There’s always the big debate – does a movie taking place at Christmas make it a Christmas movie? I fall on the “not” side of this argument when the 1988 movie Die Hard comes into question.
It’s not just the jolly holiday to which this quandary applies. Since October starts at the end of this week, I recently came across a list of the Top 10 Halloween movies and began to wonder, just because it came out at Halloween is it a Halloween movie? The answer is: YES!!! The reason is: they’re (mostly) scary!!!
Personally, I love a good suspense film. Hitchcock was the master, but there are many good modern ones. I really hate slasher films. Call me old-fashioned, but I really don’t think you need to see someone’s spurting blood or grey-matter splattered to have a Halloween film. Most people don’t realize it, and will deny it when asked about it, but you never see the knife enter Marion Crane’s (Janet Leigh) body in 1960’s Psycho. You see the knife, you see Crane screaming, you see the torn curtain, and you see the blood (chocolate syrup) run down the drain, but you never see an actual stabbing.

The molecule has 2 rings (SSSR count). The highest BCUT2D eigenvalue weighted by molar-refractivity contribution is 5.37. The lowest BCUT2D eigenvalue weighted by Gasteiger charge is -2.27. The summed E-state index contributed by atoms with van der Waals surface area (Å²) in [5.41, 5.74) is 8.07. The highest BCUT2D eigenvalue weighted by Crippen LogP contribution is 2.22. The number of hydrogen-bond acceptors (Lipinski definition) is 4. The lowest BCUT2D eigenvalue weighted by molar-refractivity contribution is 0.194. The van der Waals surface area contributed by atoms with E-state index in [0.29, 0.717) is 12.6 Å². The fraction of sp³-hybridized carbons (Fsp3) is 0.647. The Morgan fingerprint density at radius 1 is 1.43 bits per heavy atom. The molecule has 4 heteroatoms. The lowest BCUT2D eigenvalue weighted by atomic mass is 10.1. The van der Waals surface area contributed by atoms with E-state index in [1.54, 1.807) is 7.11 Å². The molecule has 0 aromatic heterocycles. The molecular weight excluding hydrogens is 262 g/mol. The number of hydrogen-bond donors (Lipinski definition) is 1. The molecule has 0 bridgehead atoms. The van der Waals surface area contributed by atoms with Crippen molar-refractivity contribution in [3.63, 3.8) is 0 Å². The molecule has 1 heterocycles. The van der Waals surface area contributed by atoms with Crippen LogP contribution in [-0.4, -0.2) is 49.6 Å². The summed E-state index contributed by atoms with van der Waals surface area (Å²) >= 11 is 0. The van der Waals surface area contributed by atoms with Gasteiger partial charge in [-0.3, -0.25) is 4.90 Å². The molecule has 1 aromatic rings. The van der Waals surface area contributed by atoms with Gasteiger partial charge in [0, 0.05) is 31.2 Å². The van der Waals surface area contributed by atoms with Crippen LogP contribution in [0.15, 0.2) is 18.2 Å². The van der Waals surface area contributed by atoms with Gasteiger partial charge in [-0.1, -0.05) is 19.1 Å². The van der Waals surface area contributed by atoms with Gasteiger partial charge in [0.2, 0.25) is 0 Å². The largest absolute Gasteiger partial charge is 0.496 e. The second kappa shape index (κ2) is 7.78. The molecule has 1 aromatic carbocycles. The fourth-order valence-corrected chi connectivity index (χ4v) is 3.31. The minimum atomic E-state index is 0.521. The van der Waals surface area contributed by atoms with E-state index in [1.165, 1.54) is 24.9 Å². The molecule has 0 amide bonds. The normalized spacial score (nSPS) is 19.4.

One of the movies on the list that brings up the original debate is: The Nightmare Before Christmas (also known as Tim Burton’s The Nightmare Before Christmas). The stop-motion animated musical dark comedy was released on October 13, 1993 making it a Halloween movie. But, it centers around characters wanting the feeling of Christmas. So, which is it?
I’ll let you continue the debate for yourself. As for me, the #4 on the list is my #1 – It’s the Great Pumpkin, Charlie Brown! There’s no debate that it’s the most sincere.